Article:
In response to the question of whether there is a non-surgical cure to this problem, I am one success story (although I don't think I'll ever by able to say that the problem couldn't return one day)
Currently age 52 and running 45 to 50 mpw. Competitive as masters runner - 16:00 5K at 45 years, sub 17 at 49 (prior to injury) on similar training.
Injury in June 2004. Multiple consultations with sports doctors, a couple MRIs, CAT scan, bone scans, visits with cancer doctors, blood tests - all the stuff that many on this thread have been through. During this time, I didn't run at all, and didn't cross train at all on the theory that somehow I would heal and since cross training of any type was a strain, I decided to do nothing. OK I admit I hate cross-training but I have the advantage of never gaining weight so that wasn't a concern.
After 10 months completely off, I finally traveled to Philly to see Dr. Meyers after numerous e-mails with him. He recommended I get the surgery ASAP. I asked him if it was worth a try to just start running again very gradually. He said it might be worth a shot (I think he was thinking that it was a little over the top for a 50 year old to be looking for this surgery when, other than running, I was able to conduct all normal daily activities by this point. He suggested that I use a strong anti-inflammatory during the ramp-up and prescribed a 90 day supply of indomethacin (?). He gave me a low likelihood for success but sincerely wished me well.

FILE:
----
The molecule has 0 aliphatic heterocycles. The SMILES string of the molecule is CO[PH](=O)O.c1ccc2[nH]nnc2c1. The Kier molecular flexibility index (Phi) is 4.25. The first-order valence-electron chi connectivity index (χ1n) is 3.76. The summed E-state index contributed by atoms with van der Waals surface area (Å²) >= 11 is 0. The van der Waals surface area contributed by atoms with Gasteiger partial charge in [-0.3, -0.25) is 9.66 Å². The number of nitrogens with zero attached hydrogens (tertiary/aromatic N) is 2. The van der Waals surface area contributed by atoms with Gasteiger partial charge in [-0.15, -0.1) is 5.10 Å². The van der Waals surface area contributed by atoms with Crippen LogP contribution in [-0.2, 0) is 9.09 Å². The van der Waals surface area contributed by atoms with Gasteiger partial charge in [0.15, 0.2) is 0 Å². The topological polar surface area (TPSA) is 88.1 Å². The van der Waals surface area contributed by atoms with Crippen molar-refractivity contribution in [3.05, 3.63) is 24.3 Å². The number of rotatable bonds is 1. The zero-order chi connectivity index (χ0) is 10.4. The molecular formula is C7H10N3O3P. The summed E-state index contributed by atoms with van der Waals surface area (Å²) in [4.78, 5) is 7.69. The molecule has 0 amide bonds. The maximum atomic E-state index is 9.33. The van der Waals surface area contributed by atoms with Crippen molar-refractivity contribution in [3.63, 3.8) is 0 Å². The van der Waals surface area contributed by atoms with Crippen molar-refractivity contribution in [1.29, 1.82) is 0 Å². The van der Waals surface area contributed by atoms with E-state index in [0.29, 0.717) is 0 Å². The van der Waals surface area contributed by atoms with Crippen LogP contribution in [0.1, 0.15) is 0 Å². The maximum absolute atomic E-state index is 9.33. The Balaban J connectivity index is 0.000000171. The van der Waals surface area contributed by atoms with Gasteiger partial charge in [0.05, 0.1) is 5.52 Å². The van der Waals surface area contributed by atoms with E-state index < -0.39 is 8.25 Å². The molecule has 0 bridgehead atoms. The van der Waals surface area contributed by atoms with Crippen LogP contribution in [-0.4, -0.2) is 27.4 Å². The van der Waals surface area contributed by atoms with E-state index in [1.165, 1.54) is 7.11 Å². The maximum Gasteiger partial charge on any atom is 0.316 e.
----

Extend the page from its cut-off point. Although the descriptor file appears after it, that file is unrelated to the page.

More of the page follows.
My self-prescribed ramp up (based on a previous comeback from a stress fracture) was as follows:
First week, every other day - walk 5 minutes, run 2 minutes, walk 5 minutes and then ice for about 20 minutes (right in the groin).
Second week, every other day - same as first week, but run 4 minutes.
Third week - same but 6 minutes of running.
You get the idea. I kept with this pattern until 20 minutes of running and then began to up it in 4 minute increments. The most important thing was to be disciplined about never deciding - hey, I feel great, why don't I just head out for an hour. So write down your plan ahead of time - and only change it if the ramp up is too quick.
During this ramp-up, I ran somewhat briskly at times concentrating on quick turnover - just not for long. I don't know if this was better than slow jogging but it certainly made it feel like I was becoming a real runner again.
I don't remember the exact timing, but within about 6 months I was back to being able to run based on how I felt on a given day. And then maybe another 6 months to feel like I could start to train. I'm planning on running a half marathon (Carlsbad) this weekend (1:20?) and NYC Marathon this fall so clearly I at least have some confidence back that my body will hold together.
The other thing I did during the ramp-up was core strengthening exercises, Pilates ball for desk chair, etc. I didn't have a formal exercise program, just exercises I found on the internet. I also had chiropractic treatments - can't tell whether they helped but I was willing to try anything.
For a younger person, the whole cycle might be a little quicker but for me it was close to year off and then another year to get my body working again. It was very depressing at times during the year off. And there's no saying the problem is totally solved. However, what discouraged me from the having the operation was my impression that there was an occasional negative outcome - as well as the fact that I could pretty much do everything else - and I didn't want to risk the bad result. I might have lost another minute during this time from my 5K but I think that can be pretty much be 100% explained by being older, and also by the speed you lose during a one year hiatus from running.
So at least for now, I would say that if your injury isn't impeding your other life activities, particularly if you're older and your PRs are behind you anyway, its at least worth taking a full 6+ months off to see if you can avoid the surgery, which anyone can see from reading this thread, is not necessarily a cure-all either.